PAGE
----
From Bob Anderson
Turtles were residents of the South River Valley long before there were hay fields, roads, farmers, or even Indians. They have ancient ancestry and they survived living alongside people, evidently pretty well, until recently. So what happened?
Apparently horse-drawn buggies and plows of the past were not likely to smash a reptile on the road, or in the field. And apparently there are ways to cut hay fields that make the work less dangerous to wildlife. If one works from the middle out, the animals have a chance to move toward the edges or vacate the field.
Some professor probably came up with this idea while he was going around in circles one day on his lawnmower, and noticed how beetles and grasshoppers scurried away from the blade. Who knows if it really works? But if it is a simple change that has little or no negative effect on work time or cost, why not try it?
One of the things I like about the Friends of the South River conservation group is that it is inclusive. I love to fish for trout, and we could probably benefit from the perspective of serious local hunters and trappers. Some of the people in the group have large gardens and some have guns. We all support agriculture of all types along the river. We encourage people to do what they reasonably can to conserve the traditional resources of the South River watershed. We aren’t sufficiently arrogant to tell anybody what to do, but we are trying to find ways to conserve, access, and perhaps restore the river environment. We try to be optimistic and open-minded in this effort.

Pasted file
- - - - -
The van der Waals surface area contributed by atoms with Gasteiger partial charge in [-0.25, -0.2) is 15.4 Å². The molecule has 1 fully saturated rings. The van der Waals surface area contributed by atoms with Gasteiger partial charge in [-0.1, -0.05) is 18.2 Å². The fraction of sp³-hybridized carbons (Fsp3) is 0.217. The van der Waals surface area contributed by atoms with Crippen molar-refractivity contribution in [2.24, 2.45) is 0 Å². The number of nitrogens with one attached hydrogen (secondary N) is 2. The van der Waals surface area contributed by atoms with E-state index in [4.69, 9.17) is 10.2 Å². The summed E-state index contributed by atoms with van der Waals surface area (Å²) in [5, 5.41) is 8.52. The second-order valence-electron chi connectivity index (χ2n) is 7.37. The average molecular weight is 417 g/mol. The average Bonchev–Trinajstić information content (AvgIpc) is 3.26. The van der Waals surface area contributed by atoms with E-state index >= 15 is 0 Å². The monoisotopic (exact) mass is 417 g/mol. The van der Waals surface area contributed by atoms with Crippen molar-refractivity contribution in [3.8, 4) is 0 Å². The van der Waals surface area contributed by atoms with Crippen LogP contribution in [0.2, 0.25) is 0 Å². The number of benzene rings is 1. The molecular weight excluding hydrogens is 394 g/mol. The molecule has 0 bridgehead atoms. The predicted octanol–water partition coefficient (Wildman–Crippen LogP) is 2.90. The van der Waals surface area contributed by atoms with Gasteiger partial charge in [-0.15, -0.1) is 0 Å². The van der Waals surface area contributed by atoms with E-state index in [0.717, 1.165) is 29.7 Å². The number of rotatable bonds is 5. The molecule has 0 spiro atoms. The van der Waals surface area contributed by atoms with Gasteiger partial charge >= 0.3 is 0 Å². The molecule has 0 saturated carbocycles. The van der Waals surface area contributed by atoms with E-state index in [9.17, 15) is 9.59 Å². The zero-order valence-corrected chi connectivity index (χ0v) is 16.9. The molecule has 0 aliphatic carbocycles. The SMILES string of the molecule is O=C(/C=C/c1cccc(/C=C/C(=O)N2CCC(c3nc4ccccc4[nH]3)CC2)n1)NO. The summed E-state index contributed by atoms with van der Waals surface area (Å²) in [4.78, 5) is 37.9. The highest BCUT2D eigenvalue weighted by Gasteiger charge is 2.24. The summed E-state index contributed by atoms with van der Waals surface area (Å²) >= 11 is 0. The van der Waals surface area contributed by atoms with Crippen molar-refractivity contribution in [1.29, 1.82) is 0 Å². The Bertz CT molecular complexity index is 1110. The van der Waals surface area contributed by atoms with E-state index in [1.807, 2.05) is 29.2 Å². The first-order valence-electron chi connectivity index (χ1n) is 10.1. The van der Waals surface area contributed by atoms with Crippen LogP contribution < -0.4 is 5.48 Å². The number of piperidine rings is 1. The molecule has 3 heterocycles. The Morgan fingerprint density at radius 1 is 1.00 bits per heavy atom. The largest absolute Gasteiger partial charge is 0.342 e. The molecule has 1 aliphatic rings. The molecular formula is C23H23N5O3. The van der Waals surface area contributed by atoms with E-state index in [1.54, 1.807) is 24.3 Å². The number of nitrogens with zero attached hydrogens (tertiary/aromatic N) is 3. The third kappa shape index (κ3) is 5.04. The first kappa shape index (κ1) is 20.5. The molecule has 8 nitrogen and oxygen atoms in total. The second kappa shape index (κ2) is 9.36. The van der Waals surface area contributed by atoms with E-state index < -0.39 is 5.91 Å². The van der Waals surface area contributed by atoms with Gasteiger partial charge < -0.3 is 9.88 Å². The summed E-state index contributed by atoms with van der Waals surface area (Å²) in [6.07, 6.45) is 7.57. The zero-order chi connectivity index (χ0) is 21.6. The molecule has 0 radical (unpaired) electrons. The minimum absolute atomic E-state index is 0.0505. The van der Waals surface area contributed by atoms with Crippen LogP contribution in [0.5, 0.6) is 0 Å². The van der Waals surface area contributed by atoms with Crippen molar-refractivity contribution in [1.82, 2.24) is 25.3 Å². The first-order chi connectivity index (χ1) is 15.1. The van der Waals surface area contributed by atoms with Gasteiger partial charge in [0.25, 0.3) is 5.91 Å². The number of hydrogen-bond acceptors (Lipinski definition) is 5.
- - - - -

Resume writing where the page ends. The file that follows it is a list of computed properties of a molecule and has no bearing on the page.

Yet conservation efforts could be for nothing if Hurricane Irene-type rain becomes the yearly norm, and prevent the river from ever recovering to what we regard as normal. Then turtle crossing signs will become a very sad relic of a small attempt by some naive people, to preserve a bit of the natural order that once existed within the South River Valley. Just in case this happens, maybe we should donate one of the prankster-trashed signs to the Conway Historical Society, as an artifact representative of the concerns of a group of people in the time before Mother Nature revolted, and washed the life out of the South River watershed.